camprn - Dried blood is a bit scarce around my house since I gave up my serial-killer ways a few years back - oh! Is that something you can buy in a garden center?



Thats T-Shirt worthy for sure
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Re: Homemade Compost

Post  quiltbea on 4/8/2011, 11:00 am

Soybean meal from the feed store also has lots of nitrogen for your compost pile.

Ratio is important, browns to greens. You need lots more browns than greens in your compost pile or you'll get a smelly, rotting pile.

Whenever you add a bucket of kitchen scraps to the compost, add a minimum of 10 buckets of browns, like straw, dried grasses, brown leaves.
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Re: Homemade Compost

Post  sarah in the garden on 4/8/2011, 11:32 am

CarolynPhillips wrote:or you can go to the back woods somewhere===that has never seen a veggie plant, rake back the top layer of leaves and get a few buckets of composted clean leaf compost ==thats full of micro organisms

Lots of woods by my house, I actually did this. Find a group of trees or shrubs and there will be many years worth of leaves piled up over the earth. The bottom layers were already mostly decomp'ed and perfect to add.

I also made the mistake of buying some less expensive cow manure for my MM....less expensive means less composted Sad
I added the not fully composted manure to my bin to help move things along, since I can't use it in my mix.

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Re: Homemade Compost

Post  elliephant on 4/8/2011, 1:57 pm

boffer wrote:Pee on it.

Hmmm...I'll likely be potty training a little boy this summer...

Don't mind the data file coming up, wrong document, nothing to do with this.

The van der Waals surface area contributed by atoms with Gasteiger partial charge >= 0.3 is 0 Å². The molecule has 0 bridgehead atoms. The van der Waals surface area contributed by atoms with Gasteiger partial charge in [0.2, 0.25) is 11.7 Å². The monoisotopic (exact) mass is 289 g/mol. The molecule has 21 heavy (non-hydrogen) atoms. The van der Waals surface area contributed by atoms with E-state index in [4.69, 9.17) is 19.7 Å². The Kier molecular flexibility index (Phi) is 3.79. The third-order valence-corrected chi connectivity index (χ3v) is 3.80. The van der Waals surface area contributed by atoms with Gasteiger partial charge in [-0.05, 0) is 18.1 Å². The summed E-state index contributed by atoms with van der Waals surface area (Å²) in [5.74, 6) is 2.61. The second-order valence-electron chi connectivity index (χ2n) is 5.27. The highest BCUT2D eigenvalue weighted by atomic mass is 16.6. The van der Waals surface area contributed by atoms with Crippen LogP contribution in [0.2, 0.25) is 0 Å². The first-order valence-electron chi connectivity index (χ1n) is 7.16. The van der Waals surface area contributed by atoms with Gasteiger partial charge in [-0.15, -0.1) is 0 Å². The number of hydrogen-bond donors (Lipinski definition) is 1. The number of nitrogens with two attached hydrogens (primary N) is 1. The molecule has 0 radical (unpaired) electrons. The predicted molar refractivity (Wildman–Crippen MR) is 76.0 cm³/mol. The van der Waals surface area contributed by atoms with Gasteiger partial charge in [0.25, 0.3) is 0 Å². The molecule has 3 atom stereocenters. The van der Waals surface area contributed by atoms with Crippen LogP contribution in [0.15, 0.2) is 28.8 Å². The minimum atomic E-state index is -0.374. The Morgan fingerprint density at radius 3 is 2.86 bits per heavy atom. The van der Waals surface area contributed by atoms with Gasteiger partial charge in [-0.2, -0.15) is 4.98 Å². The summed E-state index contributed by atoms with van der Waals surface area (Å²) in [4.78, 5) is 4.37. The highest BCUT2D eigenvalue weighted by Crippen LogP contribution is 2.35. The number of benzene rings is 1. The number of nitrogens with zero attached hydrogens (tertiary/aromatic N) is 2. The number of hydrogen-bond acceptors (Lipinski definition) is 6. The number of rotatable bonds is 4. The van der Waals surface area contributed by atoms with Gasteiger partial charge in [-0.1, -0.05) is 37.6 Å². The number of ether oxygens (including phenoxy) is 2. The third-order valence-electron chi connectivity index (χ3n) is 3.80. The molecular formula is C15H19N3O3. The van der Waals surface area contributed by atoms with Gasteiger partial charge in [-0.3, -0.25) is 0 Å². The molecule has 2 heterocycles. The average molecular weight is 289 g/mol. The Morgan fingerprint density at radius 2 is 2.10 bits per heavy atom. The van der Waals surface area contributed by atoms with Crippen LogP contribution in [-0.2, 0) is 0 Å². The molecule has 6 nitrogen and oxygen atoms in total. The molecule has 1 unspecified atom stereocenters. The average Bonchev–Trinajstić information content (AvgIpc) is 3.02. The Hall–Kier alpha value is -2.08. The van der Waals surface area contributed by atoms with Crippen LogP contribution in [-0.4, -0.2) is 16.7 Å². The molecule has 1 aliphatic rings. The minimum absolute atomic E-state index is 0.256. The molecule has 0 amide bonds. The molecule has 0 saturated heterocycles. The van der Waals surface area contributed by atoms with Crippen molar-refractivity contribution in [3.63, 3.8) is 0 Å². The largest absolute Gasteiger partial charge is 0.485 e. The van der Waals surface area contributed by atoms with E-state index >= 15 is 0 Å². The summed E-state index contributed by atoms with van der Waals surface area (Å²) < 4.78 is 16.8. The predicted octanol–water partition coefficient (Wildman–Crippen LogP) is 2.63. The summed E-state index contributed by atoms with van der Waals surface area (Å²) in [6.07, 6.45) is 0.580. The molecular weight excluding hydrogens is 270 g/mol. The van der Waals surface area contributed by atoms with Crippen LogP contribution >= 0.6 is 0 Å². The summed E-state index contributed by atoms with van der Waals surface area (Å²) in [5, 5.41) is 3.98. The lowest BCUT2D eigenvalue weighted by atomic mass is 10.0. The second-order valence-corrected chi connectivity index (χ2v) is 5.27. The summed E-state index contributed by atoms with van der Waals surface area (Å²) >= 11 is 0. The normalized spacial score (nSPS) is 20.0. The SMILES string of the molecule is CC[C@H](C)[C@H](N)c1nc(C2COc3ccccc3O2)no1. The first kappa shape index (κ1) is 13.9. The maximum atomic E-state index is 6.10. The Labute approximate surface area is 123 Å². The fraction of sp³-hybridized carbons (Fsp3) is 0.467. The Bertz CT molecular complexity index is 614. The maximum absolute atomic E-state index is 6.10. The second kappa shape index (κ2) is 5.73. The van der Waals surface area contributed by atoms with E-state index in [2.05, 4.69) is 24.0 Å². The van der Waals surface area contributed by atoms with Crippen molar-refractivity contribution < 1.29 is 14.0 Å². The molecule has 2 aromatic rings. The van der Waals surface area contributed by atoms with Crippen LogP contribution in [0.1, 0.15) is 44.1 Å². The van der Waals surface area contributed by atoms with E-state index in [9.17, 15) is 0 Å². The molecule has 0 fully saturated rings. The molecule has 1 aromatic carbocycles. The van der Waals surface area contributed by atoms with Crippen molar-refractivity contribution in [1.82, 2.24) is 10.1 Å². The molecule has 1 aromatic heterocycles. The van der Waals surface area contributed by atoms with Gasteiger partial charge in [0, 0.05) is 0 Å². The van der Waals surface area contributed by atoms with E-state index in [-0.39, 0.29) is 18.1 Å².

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Re: Homemade Compost

Post  myhouseofBOYS on 4/8/2011, 1:59 pm

quiltbea wrote:Soybean meal from the feed store also has lots of nitrogen for your compost pile.

Ratio is important, browns to greens. You need lots more browns than greens in your compost pile or you'll get a smelly, rotting pile.

Whenever you add a bucket of kitchen scraps to the compost, add a minimum of 10 buckets of browns, like straw, dried grasses, brown leaves.

See this is why I never got anywhere with composting. We have 10 times the green waste than we do brown waste. How do people have such large quantities of grass and stuff w/o buying it or do they?

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Re: Homemade Compost

Post  sarah in the garden on 4/8/2011, 2:45 pm

I personally don't have lots of browns, I go get 'em.

There are a couple of wooded lots on my street. My daughter and I grab trash bags, fill them with leaves and carry them back home. We also walk down to the end of the street, there is a trail into the woods behind our neighborhood. I have also been known to go through the yard waste piles my neighbors put by the street. The more trees a yard has, the more leaves they rake up and try to get rid of!